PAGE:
The same lawyer adds: “Branson has many court cases under his belt. It was therefore a remarkable call not to participate in the court proceedings.”

Herbert Smith public law and litigation partner Andrew Lidbetter agrees that, with hindsight, Branson's conspicuous absence from court is interesting. Perhaps the Branson camp saw the case as a matter strictly between the commission and Camelot and was confident that the former would win. Yet it is difficult to accept that the legal costs of a court appearance were seen as too great or as an unjustified expense. Harbottle & Lewis was unable to comment on its advice to the People's Lottery on this matter.

Further surprise was still to come after the judgment. In an unprecedented move, the commission jettisoned Treasury solicitors and held a beauty parade between private practice firms. It decided on Freshfields Bruckhaus Deringer for all its procedural advice to ensure the process would now be fair to both bidders (The Lawyer, 9 October 2000). Gordon Pollock QC, head of chambers at magic circle set Essex Court, would be called on if the need arose.

But the commission's reasoning does not sit easy with everyone. “One has to feel very sorry for the Government lawyers who have been made to walk the plank over this, not least when the difficult task they were facing was amply demonstrated when Freshfields, which replaced them, instructed Gordon Pollock QC,” says one expert. He adds: “Most of the people in the Treasury solicitor's department are second to none in terms of their administrative law expertise. The way they were scapegoated looks very regrettable.”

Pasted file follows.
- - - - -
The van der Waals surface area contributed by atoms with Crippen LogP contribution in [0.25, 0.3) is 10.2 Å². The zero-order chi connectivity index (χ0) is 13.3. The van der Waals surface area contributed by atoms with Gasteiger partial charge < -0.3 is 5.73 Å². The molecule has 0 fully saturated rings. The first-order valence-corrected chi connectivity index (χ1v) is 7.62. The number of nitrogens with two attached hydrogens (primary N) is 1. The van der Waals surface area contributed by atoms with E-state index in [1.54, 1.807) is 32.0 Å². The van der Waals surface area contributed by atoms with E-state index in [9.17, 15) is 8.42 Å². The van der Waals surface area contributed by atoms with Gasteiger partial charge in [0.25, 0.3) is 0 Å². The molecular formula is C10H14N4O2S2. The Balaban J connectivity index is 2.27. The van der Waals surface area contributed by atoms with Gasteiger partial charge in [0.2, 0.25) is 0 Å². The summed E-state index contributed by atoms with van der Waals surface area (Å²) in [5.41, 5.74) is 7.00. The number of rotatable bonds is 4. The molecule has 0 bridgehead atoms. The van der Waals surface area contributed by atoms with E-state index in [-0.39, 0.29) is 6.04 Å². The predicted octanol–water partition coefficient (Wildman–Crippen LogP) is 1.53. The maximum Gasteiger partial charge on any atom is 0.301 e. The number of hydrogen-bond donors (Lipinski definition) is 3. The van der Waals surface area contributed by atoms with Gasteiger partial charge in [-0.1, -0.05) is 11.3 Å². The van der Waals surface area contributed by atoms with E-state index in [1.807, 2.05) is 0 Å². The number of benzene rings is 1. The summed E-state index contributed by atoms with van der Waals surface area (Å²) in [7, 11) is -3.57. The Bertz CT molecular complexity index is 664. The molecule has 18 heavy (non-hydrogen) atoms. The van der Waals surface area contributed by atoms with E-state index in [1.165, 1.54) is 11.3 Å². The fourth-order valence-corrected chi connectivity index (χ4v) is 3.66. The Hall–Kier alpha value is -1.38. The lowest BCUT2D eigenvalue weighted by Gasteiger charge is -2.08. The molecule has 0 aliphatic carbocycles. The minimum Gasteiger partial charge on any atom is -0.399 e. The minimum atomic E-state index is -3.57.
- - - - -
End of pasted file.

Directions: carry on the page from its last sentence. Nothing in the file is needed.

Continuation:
As The Lawyer goes to press, speculation continues as to whether or not the People's Lottery had grounds to judicially review the commission's December decision. When Branson announced on 10 January that he would not proceed with a judicial review to reopen the contest yet again, he said that his decision went against legal advice, suggesting that he had a strong case. But McDermott says: “The commission set out in its statement of reasons all the factors, which it took into account and weighed up. It would, therefore, probably be quite difficult to argue that it acted in granting the licence to Camelot in a manner in which no reasonable regulator could have acted. This is a high threshold to meet and why most judicial reviews fail rather than succeed on the Wednesbury unreasonableness test.” Indeed, Camelot's success in the September judicial review means that its case will be one that public lawyers quote from in the future. Lidbetter says: “The most important point is that this is a high-profile judicial review case, and the way things have ultimately turned out shows that the judicial review may have affected the outcome of who ultimately obtained the licence.”

He adds: “The degree of publicity the case received may encourage other companies aggrieved by the decisions of regulators to explore the possibility of judicial review. For understandable reasons, companies are quite often reluctant to challenge the decisions of regulators, particularly if they are regulators which the company will have ongoing dealings with.”

The nature of the judgment may also influence the way future cases are shaped. Lidbetter says: “From a practical perspective, the main point was the way in which the judge ruled upon the concept of unfairness amounting to the abuse of power when examining what had taken place and expressed himself as looking at the matter in the round.” The alternative, he says, would have been to refer to more specific alleged failings. “I think this will encourage applicants to look closely at the possibility of framing a case as one of unfairness amounting to abuse of power,” concludes Lidbetter. n